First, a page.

The most famous legacy of The Alice B. Toklas Cook Book comes from the chapter “Recipes from Friends.” More precisely from the now hardly-known artist, Brian Gysen, who contributed his instructions for Haschich Fudge (e.g., pot brownies). Apparently, Alice was under deadline to submit her manuscript and wasn’t scrutinizing — much less, testing or tasting — the recipes from the friends she’d solicited. The editors of the first U.S. edition were more exacting though and “extracted” the cannabis-laced fudge before publication, but the British edition included it —and the press took notice. Continue reading

Paris honey. Sweet local luxury.

And you thought all that “buzz” was about the monogrammed handbags…

When I read last week that the eponymous luxury company, Louis Vuitton, was harvesting honey from hives on the rooftop of its Champs-Elysées flagship, I imagined eager tourists swarming to purchase little monogrammed jars of miel, along with the latest “it” bag.

Louis Vuitton’s honey (yes, the monogram’s still there)

It turns out that Louis Vuitton’s latest product will only be shared with “friends,” however —and the designer’s not even close to a trendsetter in the Paris beehive business.

There are hives on top of the Opéra Garnier and the glass-domed Grand Palais. Even on top of the modern Opéra Bastille, homebase of Paris’s national opera. The beehives in the beautiful Luxembourg Gardens have been there since the mid-19th century and now produce half a ton of honey every year. It goes on sale each September for just two days and is a favorite gift item for French senators (the Senate is housed in the Luxembourg Palace). The beehive count across Paris is around 300 — with hives in public parks, on private rooftops, and on the grounds of a hospital run by the good Sisters of the Visitation. But the location that most intriqued me was the National Veterinary Museum (in line with that very Paris tradition of having a museum to just about everything). [David Lebovitz‘s Living the Sweet Life in Paris blog has more on this and the French passion for local honey.] Continue reading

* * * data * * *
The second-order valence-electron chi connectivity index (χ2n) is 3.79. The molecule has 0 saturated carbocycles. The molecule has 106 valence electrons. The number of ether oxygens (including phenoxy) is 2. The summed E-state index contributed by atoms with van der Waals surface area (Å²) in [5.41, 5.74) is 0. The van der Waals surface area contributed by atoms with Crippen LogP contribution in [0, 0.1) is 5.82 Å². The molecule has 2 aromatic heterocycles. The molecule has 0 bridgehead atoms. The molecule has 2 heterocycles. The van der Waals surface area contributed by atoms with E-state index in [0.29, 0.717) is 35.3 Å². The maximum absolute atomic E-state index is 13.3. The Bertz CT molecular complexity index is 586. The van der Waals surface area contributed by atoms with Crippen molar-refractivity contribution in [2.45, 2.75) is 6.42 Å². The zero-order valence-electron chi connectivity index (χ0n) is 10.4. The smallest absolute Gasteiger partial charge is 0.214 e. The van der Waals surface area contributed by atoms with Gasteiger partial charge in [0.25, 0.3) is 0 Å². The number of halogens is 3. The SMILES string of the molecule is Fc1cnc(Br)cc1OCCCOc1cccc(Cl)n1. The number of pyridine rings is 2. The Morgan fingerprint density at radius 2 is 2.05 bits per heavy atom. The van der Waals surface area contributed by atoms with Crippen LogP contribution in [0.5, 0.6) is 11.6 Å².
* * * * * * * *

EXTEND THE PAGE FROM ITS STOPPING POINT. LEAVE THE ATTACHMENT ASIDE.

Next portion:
Let them make cake.

And I thought the Tour de France was the penultimate French sporting event. Mais non. It’s the M.O.F. pastry competition.

Only held every four years, qualifying chefs compete over three days in epic feats involving spun sugar, mountains of chocolate, tortuous turns of piped icing, and sculptural concoctions that make “Ace of Cakes” look like amateur hour. And it all has to taste good. The victorious are honored as a M.O.F. (Meilleurs Ouvriers de France) — e.g. one of the best craftsmen in France — in the art, science, skill, chemistry and endurance sport of French desserts.

D.A. Pennebaker‘s documentary on the competition, “Kings of Pastry,” will keep you on the edge of your seat. And you’ll never again look at French pastry without reverence and awe.

Good to the bone.

Roasted bones. Marrow intact, with parsley and garlic on top. A handy marrow spoon, and toast on the side.

I’ll admit it’s not for everyone.

Roasted veal bones with the marrow. (Though it sounds much better in French — l’os à moelle.) In fact, when I ordered it last fall in Paris, the diplomatic waiter politely inquired if I knew what I was getting into.

I had it in Paris. I first had it at Prune in NYC. And I’ve had it right here in Nashville at Margot Cafe & Bar.

It’s not for everyday eating. It’s rich, fattening, full of protein. And delicious. But if you subscribe to the very French “eat all the parts” philosophy of carnivorous consumption, bone marrow’s just the dish for you.